Empire is not a concept most Americans are very comfortable with. But as Chalmers Johnson argues in his recent book on American foreign policy, “Blowback,” it is time “for Americans to consider why we have created an empire—a word we shy away from—and what the consequences may be for the rest of the world and ourselves.”

An immediate consequence of our imperial thinking is that the world is very rapidly going to be a much more dangerous place, not just because of the absence of restraints on nuclear weapons, but the fear that empires always engender in others. This process has already begun. Last month the Group of Five, a coalition of Central Asian nations that formally made up the Soviet Union’s southern flank, invited the People’s Republic of China to join them in a discussion of mutual security issues. Right now the vulnerability of China’s 18 intercontinental ballistic missiles to the American ABM system, plus a beefing up of U.S. forces in the Pacific, is high on China’s worry list. In mid-July, the Army announced the basing of a “rapid strike brigade,” the US’s new fast deployment unit, in Hawaii. The U.S. will create four such units at a cost of $1 billion apiece over the next few years, and two will be deployed in the Pacific basin.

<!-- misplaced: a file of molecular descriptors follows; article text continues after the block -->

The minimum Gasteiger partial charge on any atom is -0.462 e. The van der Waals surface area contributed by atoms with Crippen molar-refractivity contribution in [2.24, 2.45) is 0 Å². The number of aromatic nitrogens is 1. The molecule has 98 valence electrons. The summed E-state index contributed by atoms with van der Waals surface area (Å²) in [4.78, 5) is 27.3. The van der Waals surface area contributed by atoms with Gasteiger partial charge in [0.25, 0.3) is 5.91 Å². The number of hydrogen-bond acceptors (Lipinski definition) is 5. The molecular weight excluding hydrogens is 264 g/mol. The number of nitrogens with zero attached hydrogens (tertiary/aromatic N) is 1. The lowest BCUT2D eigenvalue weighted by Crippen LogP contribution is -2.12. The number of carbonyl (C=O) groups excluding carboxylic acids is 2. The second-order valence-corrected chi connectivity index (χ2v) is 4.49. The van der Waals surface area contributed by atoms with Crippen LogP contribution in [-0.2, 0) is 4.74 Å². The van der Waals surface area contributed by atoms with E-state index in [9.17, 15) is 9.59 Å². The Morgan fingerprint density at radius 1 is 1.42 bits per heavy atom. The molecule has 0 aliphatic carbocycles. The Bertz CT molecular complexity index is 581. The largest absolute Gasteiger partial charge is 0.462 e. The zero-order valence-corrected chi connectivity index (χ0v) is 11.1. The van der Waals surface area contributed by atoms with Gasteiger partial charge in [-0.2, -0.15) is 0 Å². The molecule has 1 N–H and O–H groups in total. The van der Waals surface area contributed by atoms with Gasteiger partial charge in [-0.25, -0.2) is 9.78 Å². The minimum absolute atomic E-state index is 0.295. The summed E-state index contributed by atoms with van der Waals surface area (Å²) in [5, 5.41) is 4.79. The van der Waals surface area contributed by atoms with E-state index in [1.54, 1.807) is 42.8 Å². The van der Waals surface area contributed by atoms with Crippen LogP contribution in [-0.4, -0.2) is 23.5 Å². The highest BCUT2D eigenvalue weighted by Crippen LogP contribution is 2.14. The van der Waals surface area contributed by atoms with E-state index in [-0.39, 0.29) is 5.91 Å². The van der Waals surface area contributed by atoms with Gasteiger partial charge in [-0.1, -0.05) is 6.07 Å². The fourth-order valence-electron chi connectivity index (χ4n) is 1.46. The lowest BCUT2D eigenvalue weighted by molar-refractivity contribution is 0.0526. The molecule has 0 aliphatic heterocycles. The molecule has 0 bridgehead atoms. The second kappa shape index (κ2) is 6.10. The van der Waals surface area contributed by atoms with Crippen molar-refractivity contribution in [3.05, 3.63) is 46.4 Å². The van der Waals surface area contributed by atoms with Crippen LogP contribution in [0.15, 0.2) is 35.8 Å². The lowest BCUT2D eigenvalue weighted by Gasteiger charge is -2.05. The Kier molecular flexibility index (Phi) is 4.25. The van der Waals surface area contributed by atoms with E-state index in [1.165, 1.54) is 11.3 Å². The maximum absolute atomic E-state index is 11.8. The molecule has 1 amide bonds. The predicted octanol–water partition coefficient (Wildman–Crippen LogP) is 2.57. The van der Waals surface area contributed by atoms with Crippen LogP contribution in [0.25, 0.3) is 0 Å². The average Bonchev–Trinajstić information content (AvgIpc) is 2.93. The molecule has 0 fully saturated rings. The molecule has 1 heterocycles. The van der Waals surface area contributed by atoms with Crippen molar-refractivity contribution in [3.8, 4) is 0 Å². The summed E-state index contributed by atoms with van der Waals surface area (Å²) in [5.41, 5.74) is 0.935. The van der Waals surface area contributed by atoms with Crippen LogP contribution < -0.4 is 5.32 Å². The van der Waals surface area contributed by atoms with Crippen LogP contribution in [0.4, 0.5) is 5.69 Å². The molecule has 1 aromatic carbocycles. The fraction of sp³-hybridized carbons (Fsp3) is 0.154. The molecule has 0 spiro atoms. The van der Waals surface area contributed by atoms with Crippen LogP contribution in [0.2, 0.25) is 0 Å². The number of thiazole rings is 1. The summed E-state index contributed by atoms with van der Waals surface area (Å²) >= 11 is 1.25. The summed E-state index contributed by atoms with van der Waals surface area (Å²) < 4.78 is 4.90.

For the time being the U.S. can march the North Atlantic Treaty Organization right up to the borders of Russia. We can tell the world to eat carbon dioxide. We can shatter international arms treaties with impunity and dismiss the outcry at our actions with the conqueror Terrence’s dictum, “To the victor goes the spoils.”